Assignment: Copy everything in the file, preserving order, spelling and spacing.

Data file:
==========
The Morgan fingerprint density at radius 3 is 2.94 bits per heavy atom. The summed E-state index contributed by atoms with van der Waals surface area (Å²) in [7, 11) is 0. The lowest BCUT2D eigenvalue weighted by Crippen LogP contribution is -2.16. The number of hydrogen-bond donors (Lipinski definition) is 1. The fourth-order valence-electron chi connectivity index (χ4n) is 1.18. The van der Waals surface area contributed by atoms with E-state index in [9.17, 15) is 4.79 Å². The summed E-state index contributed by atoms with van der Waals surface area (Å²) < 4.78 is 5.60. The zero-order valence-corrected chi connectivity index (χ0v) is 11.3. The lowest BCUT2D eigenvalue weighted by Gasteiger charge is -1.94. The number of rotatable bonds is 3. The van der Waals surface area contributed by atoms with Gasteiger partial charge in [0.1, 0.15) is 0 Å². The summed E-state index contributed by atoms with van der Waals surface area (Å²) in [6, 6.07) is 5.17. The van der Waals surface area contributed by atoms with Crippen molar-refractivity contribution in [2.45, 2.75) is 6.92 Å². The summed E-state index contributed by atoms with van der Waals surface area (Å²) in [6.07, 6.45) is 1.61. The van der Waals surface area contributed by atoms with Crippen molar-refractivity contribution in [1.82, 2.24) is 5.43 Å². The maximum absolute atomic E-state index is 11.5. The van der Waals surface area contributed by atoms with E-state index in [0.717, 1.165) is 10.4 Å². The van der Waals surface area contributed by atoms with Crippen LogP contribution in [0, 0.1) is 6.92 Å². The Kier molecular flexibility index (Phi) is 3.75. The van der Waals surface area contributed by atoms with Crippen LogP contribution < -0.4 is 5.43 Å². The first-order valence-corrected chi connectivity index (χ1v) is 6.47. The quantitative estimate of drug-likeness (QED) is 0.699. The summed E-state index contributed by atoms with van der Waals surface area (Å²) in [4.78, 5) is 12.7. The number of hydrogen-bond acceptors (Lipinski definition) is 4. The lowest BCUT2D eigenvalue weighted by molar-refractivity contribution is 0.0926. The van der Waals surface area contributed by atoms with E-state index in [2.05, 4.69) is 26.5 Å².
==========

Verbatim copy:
The Morgan fingerprint density at radius 3 is 2.94 bits per heavy atom. The summed E-state index contributed by atoms with van der Waals surface area (Å²) in [7, 11) is 0. The lowest BCUT2D eigenvalue weighted by Crippen LogP contribution is -2.16. The number of hydrogen-bond donors (Lipinski definition) is 1. The fourth-order valence-electron chi connectivity index (χ4n) is 1.18. The van der Waals surface area contributed by atoms with E-state index in [9.17, 15) is 4.79 Å². The summed E-state index contributed by atoms with van der Waals surface area (Å²) < 4.78 is 5.60. The zero-order valence-corrected chi connectivity index (χ0v) is 11.3. The lowest BCUT2D eigenvalue weighted by Gasteiger charge is -1.94. The number of rotatable bonds is 3. The van der Waals surface area contributed by atoms with Gasteiger partial charge in [0.1, 0.15) is 0 Å². The summed E-state index contributed by atoms with van der Waals surface area (Å²) in [6, 6.07) is 5.17. The van der Waals surface area contributed by atoms with Crippen molar-refractivity contribution in [2.45, 2.75) is 6.92 Å². The summed E-state index contributed by atoms with van der Waals surface area (Å²) in [6.07, 6.45) is 1.61. The van der Waals surface area contributed by atoms with Crippen molar-refractivity contribution in [1.82, 2.24) is 5.43 Å². The maximum absolute atomic E-state index is 11.5. The van der Waals surface area contributed by atoms with E-state index in [0.717, 1.165) is 10.4 Å². The van der Waals surface area contributed by atoms with Crippen LogP contribution in [0, 0.1) is 6.92 Å². The Kier molecular flexibility index (Phi) is 3.75. The van der Waals surface area contributed by atoms with Crippen LogP contribution < -0.4 is 5.43 Å². The first-order valence-corrected chi connectivity index (χ1v) is 6.47. The quantitative estimate of drug-likeness (QED) is 0.699. The summed E-state index contributed by atoms with van der Waals surface area (Å²) in [4.78, 5) is 12.7. The number of hydrogen-bond acceptors (Lipinski definition) is 4. The lowest BCUT2D eigenvalue weighted by molar-refractivity contribution is 0.0926. The van der Waals surface area contributed by atoms with E-state index in [2.05, 4.69) is 26.5 Å².